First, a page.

Search
  • Jonah Elliot

Cooperative Evil

My favorite module -- maybe the only one I really know well -- is Return to the Tomb of Horrors published for second edition. It's a revisit and an expansion of Gary Gygax's classical module from the 1970s. The original has a well-earned reputation as the completely unfair adventure with traps that promise instant death and tricks that make no particular sense other than Gygax's whim. But it was designed to give some humility to arrogant players.


The Return to the Tomb of Horrors makes a bit more cohesive sense than the original Tomb (which itself is one of about five or six regions that the players must explore) Some of the deathtraps make more thematic sense, but they're still as deadly.


Anyway, that's not really the point of this post, though I could do a recap on it. I'm actually relating a fond memory of the last time I took a group through this module. I've run the module three or four times, with only one crew getting to the end. It's tricky to interest people in play second edition nowadays. Still, a couple years ago a coworker of mine mentioned that his D&D friends were looking for a fresh challenge, and I offered to run them through it. The day came, and there was my wife, my friend, and my friend's four friends who were pretty much strangers to me. A pretty good-sized crew. I didn't have much rapport with them -- more than half this group were strangers to me -- but I still had memories of the dysfunction from RPGs from the old days of High School and College. In a module like Tomb of Horrors, the last thing you need is player in-fighting. I actually saw that happen once before. I forgot about it until now. One of the PCs insulted another, which caused the insulted PC to pick up the obnoxious drow elf and hurl him into one of Acererak's blatantly obvious traps, making the poor guy appear naked at the entrance of the tomb. Might not have happened if he kept his tongue under control. Anyway, being older and more jaded, that's the last thing I want to deal with. Heck, most of my memories of role playing games is one petty bit of infighting or another. It's what this blog is about, after all.


So I made my starting speech. "Okay guys. This is the Return to the Tomb of Horrors. Cooperation is key here. The last thing you need is backstabbing. So here's the deal. You're gonna start off high level. And you can play what you want as long as it's in the core books. No weird classes. I advise against multi-classing. And here's the main thing. I don't care if the party is Good. And I don't care if you're Evil. All I care about is you don't stab your buddy in the back. So if you're an Evil party, if one of your crew is injured or hurt, you go back and save his ass. You want to cheat, screw, mess with the NPCs, be my guest. But you still go back to rescue your buddy, or we might as well not bother." Then I let them loose for Character Generation. And a funny thing happened. They looked at each other. "You know, we never made an evil party before. Maybe we should try it."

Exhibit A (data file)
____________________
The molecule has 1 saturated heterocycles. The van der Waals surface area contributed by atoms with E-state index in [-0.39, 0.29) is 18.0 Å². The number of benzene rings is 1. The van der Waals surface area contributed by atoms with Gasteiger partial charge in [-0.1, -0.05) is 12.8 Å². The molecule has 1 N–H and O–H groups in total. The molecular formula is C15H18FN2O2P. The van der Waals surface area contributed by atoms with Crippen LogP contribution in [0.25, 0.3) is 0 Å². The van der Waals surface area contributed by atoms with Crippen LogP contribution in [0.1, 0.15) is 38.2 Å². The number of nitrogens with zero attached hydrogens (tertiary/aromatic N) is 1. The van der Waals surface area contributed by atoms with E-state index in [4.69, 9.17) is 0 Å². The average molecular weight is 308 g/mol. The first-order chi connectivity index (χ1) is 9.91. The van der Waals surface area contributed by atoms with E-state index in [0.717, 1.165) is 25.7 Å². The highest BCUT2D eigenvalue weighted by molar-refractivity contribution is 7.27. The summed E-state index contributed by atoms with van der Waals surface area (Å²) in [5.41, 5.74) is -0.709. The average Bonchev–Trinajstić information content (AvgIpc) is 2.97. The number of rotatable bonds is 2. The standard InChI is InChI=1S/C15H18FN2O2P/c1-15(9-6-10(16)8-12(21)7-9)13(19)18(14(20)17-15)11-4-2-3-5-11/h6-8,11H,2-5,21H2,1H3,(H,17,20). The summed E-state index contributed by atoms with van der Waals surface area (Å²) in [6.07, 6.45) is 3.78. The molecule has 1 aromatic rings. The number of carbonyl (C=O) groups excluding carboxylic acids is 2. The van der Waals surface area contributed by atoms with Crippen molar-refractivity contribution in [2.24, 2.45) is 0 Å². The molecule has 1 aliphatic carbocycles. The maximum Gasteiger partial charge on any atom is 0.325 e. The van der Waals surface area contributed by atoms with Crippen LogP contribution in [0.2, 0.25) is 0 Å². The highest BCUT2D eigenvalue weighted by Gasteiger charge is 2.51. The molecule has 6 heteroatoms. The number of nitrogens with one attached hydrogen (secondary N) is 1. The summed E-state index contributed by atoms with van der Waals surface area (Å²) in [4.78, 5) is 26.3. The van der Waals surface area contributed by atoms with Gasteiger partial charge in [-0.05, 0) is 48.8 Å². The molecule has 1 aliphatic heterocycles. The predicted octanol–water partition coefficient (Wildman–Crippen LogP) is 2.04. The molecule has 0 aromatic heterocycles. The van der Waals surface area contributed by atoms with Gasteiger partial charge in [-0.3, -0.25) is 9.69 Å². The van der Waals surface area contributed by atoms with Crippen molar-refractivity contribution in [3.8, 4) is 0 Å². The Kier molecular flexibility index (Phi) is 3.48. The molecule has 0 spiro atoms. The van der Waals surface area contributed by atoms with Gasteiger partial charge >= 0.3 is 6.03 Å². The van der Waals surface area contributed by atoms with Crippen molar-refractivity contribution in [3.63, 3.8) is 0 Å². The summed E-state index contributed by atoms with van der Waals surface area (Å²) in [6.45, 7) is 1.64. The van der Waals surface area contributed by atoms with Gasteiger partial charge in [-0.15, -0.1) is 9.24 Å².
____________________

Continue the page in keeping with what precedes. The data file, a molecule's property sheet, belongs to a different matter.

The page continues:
So they did. And I got to admit, it was hilarious. They made a mercenary company that claimed to serve "The Bloody Baron." There was no Baron, but it was their standard answer to who they were. "Who are you guys?" "We serve the bloody Baron." And that was it. They even gave themselves position in the Bloody Baron's court. The evil wizard was the Baron's vizier. The Thief was the Baron's Jester. My wife's dwarven fighter was the Baron's Headsman. And so on.


They actually worked well as a team. As they voted on a course of action, the Vizier would say: "We may be an evil party, but we are a democratic, evil party."


It even came in useful for certain parts of the adventure. When they found the miserable prisoners who were being held as guinea pig subjects for the evil Necromancers, my good parties usually spent some good spells freeing the poor souls. The Bloody Baron's court however.... simply shrugged and moved on to the next room.


Best of all, no infighting. There were other problems that erupted later, but not from that.


Is this too much to ask for, that a group can play evil PCs and still get along, have a good time, and Bill isn't angry at Fred for cutting his character's throat?


Sure. So far as the evil is directed outward, rather than inward.


So in my opinion, mind controlling characters sucks... but evil characters don't have to.


Especially if they have a bit of an understanding.


23 views

©2020 by The D&D Party. Proudly created with Wix.com